Santa Maria Sun
Santa Barbara County Arts Commission hosts exhibit celebrating Californian Mixtecos
BY JOE PAYNE
The recent opening reception for the Betteravia Gallery’s latest exhibit was buzzing with voices. The Santa Barbara County Arts Commission welcomed the traveling exhibit Campos de Ensueños along with the photographers whose work is showcased therein, and he commission pulled out all the stops.
There was food, drink, artist presentations, a video segment, live dance performances, poetry readings, and even a short concert by rapper Una Isu. The entire focus of the show is portraits of Californian Mixtecos. These include farmworkers, artists, advocates, and more, all captured by the lenses of Ricardo Palavecino and Antonio Arredondo Juarez.
The photos by Juarez are all of farmworkers in stark black and white. The photos are mounted on waxed produce boxes and framed in the rough, wooden shipping pallets that carry those boxes. Juarez welcomed the visitors to reach out and touch some of the crates for a multisensory experience.
“A big part of the show was to educate people who have never been in the fields, that’s why the frames that I create are repurposed pallets,” he said. “It’s more of a tactile element to create that link. So it’s not just the visual person there, but it also gives you an element that you can relate to and link them together.”
The photos by Palavecino are printed much larger, and often in color. Palavecino is a seasoned photojournalist with experience all over the world. Several of the photos in the show are already up on his profile on nationalgeographic.com, which includes scores of his portraits. During the reception he also shared videos that included interviews with two of his subjects.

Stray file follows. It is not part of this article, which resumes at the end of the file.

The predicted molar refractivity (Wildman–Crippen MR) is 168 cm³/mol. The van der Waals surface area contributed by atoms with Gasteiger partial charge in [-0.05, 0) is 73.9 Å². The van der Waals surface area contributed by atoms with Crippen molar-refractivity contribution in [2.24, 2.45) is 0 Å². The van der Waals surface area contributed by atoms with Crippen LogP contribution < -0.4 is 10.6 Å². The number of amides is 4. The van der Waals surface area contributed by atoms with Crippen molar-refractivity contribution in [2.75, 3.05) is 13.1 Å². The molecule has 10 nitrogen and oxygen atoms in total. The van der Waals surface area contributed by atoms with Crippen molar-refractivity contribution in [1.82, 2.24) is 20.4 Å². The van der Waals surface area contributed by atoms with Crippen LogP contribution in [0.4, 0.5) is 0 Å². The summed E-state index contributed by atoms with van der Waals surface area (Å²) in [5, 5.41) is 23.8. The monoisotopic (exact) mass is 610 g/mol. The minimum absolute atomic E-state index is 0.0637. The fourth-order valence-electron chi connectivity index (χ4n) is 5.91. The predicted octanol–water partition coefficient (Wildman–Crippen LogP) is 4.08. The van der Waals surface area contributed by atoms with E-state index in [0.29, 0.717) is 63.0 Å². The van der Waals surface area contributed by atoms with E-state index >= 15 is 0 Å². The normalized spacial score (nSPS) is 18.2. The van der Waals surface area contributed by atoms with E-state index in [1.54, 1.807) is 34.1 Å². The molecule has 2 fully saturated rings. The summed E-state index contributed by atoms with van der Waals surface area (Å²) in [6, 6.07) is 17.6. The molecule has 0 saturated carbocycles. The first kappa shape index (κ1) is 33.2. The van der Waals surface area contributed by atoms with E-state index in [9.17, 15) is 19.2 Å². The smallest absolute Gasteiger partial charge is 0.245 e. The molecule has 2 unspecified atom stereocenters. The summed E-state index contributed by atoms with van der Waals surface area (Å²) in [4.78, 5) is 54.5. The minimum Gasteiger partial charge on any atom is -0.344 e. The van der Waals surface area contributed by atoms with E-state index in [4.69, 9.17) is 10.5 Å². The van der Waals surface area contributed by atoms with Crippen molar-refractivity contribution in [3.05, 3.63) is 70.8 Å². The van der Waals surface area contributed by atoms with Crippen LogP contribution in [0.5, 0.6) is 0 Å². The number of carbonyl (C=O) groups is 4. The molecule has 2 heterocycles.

Campos de Ensueños happened thanks to the collaboration of the Santa Barbara County Arts Commission’s Chief Curator Maiza Hixson and Craig Rosen of the Ventura County Arts Council. Rosen initially organized the exhibit thanks to the help of the Mixteco Indigenous Community Organizing Project (MICOP), who helped him contact Palavecino and Juarez and get their photography together in one show.
The exhibit is gaining popularity the more it shows, Rosen explained.
“It really is just growing. The Santa Maria event is the biggest and most exciting so far,” Rosen said. “When I first met somebody from MICOP and learned that there was a group of people called the Mixteco that don’t even speak Spanish, they have their own language which isn’t even written, I could only imagine how marginalized they could be in this country, and I just wanted to work with them.
“At that time I didn’t know that there was going to be somebody running for president who was going to vilify immigrants in a way that is just so un-American,” he added, “so the show has taken on even more significance.”
Rosen is already in talks with venues in several counties where Campos de Ensueños may show next, but for now, the exhibit can be found at the Joseph Centeno Betteravia Government Center during regular business hours through Nov. 25.
For local Mixtecos who attended the opening, like Marco Leon Flores, the exhibit marked an important acknowledgment for local Mixtecos and migrant workers.
“This event is very important to show what kind of people the migrants are,” Flores said. “It shows that we want to grow and be part of the society and community and contribute to it in the right way.”
The feeling isn’t limited to those just viewing the art, but creating it as well. Juarez told the Sun that he first came to America without documentation, and understands firsthand what it’s like to feel marginalized and out of place in a community.
Campos de Ensueños seeks to help provide that identity, he said, while at the same time educating people about Mixtecos. Hopefully some will gain empathy and understanding through the art, he said.
“I want them to see that person as another human being,” Juarez said. “When you enter this country illegally you are dehumanized, and they label you with names to get that across, like ‘wetback,’ ‘alien,’ or ‘illegal,’ so it’s no longer another human being. The concept is to bridge those gaps and minimize the distance between the viewer and the subject.”
Arts Editor Joe Payne always enjoys listening to Mixtecos speak their language. Contact him